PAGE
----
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Serbs Flee Capital As Muslim-Led Government Prepares To Take Charge

February 22, 1996

SARAJEVO, Bosnia-Herzegovina (AP) _ Bosnia’s president was rushed to the hospital today with unspecified heart problems, and his colleagues convened an emergency session to decide who should take over his duties.

The terse announcement of President Alija Izetbegovic’s hospitalization, released by his office, said only that he suffered sudden cardiac problems this morning and was hospitalized for examination and treatment.

But Bosnia’s collective presidency, which the 70-year-old Izetbegovic heads, convened an emergency session to decide who should be in charge while he is hospitalized, indicating his condition could be serious.

In the past, Izetbegovic has made clear that he would like his vice-president and close ally, Ejup Ganic, to take over his duties if he were ever unable to function.

The president was in stable condition and will have to remain in the hospital, said Ismet Grbo, a spokesman for Izetbegovic’s ruling Party for Democratic Action. He did not estimate how long the president would have to be hospitalized.

Sources in the governing party said Izetbegovic suffered a heart attack during Bosnia’s war. A source in the Swedish Foreign Ministry who travels frequently to Sarajevo said on condition of anonymity that Izetbegovic has not been well for a year and that he had heart problems.

Izetbegovic was elected president of Bosnia in 1990. He reluctantly declared support for an independent Bosnia after Slovenia, Croatia and Macedonia seceded from the Yugoslav federation.

Dominant Muslims and Croats voted in favor of independence in early 1992, touching off a rebellion by Bosnia’s Serbs who wanted to remain in Serb-led Yugoslavia. War broke out in April 1992 and continued through last year, leaving at least 200,000 people dead or missing and more than 2 million homeless.

The fighting ended in December after Izetbegovic and the presidents of Croatia and Serbia signed an accord that divides Bosnia roughly in half between a Muslim-Croat federation and a Serb republic.

Implementation of the accord has foundered in recent weeks over war crimes allegations and the gradual reunification of Sarajevo under Muslim-led government rule, set to begin on Friday.

On Wednesday, Bosnian Serb leaders offered to restore military ties with NATO peacekeepers, severed over the arrest of two Serb officers on war crimes charges. At the same time, Serbs incited by their leaders continued to flee Sarajevo rather than come under the control of their former enemies.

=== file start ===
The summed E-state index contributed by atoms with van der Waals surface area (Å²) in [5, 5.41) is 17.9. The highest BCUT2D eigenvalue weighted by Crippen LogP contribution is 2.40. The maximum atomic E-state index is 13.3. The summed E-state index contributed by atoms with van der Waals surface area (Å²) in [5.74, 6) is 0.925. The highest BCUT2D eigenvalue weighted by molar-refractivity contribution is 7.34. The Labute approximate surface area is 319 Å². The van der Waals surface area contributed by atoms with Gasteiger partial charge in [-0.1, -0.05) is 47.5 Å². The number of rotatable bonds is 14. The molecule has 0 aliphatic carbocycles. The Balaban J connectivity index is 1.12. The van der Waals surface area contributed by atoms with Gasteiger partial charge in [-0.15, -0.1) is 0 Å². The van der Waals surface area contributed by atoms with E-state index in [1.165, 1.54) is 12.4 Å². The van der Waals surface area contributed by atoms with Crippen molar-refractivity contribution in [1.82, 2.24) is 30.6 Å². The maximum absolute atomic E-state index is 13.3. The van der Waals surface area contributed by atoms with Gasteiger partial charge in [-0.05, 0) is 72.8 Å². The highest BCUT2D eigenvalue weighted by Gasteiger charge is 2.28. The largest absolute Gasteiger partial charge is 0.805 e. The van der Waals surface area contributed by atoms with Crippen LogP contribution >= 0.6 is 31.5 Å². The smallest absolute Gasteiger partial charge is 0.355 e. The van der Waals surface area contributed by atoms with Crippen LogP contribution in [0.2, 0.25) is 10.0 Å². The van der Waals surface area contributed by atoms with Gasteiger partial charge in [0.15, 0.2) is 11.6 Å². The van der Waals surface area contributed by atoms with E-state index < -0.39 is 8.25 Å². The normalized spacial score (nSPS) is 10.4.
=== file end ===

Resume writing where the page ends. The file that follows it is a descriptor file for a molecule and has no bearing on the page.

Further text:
All mountain routes through Serb-held territory were completely blocked by snow, jackknifed trucks and vehicles streaming out of the city.

Some Serbs, unable to find transportation, loaded possessions on their backs and trekked through the snow.

Hundreds of Serb trucks and buses lined a snowy road into Sarajevo, hoping to cross the government-held part of the city to Serb-held areas to help evacuate Serbs.

The NATO-led peace force at first refused an appeal by Serb authorities to escort vehicles through government-held territory because it would violate the peace accord’s provisions for free movement.

But NATO relented this morning, and Italian armored vehicles led seven Serb cars and trucks out of the Serb suburb of Grbavica to the outskirts of the Bosnian Serb stronghold of Pale, east of Sarajevo. Then they turned around and escorted several dozen empty trucks along a transit road through government-held territory into the Serb suburbs.

Between 20,000 and 40,000 Serbs have fled the capital since the accord was initialed in November, angry at losing any claim to Bosnia’s symbolic heart and afraid of government reprisals for 3 1/2 years of Serb attacks on government-held parts of the city.

The latest exodus has been spurred by Serb leaders who played on their people’s fears of life under a former enemy, and urged them to leave before the phased handover of Serb-held districts begins.

The northern suburb of Vogosca is the first of the five Serb-held districts around the capital to be handed over to government.

A supermarket, two homes and an abandoned factory in Vogosca were destroyed overnight by fires apparently set by residents determined to leave nothing valuable behind when former foes take over.

But despite the fires, there were no signs that Serbs would resist the transfer on Friday.

The Bosnian Serb leadership, meanwhile, sent a statement to the NATO-led peace force late Wednesday, saying the civilian and military authorities would restore ``full cooperation″ with the force and international civilian authorities.

Serb civilian leaders had already promised to restore ties, severed after the government arrested two Serb officers on suspicion of war crimes and extradited them to an international tribunal in The Hague, Netherlands.

The Serbs’ stated willingness to cooperate again with NATO may be in response to a statement Wednesday from the peace force’s commander, U.S. Adm. Leighton Smith, that said Bosnia’s factions have complied with the early stages of the military aspects of the peace accord.

That opens the way for the suspension of U.N. sanctions against Bosnian Serbs, imposed in September 1994 after the Serbs rejected an earlier peace plan.

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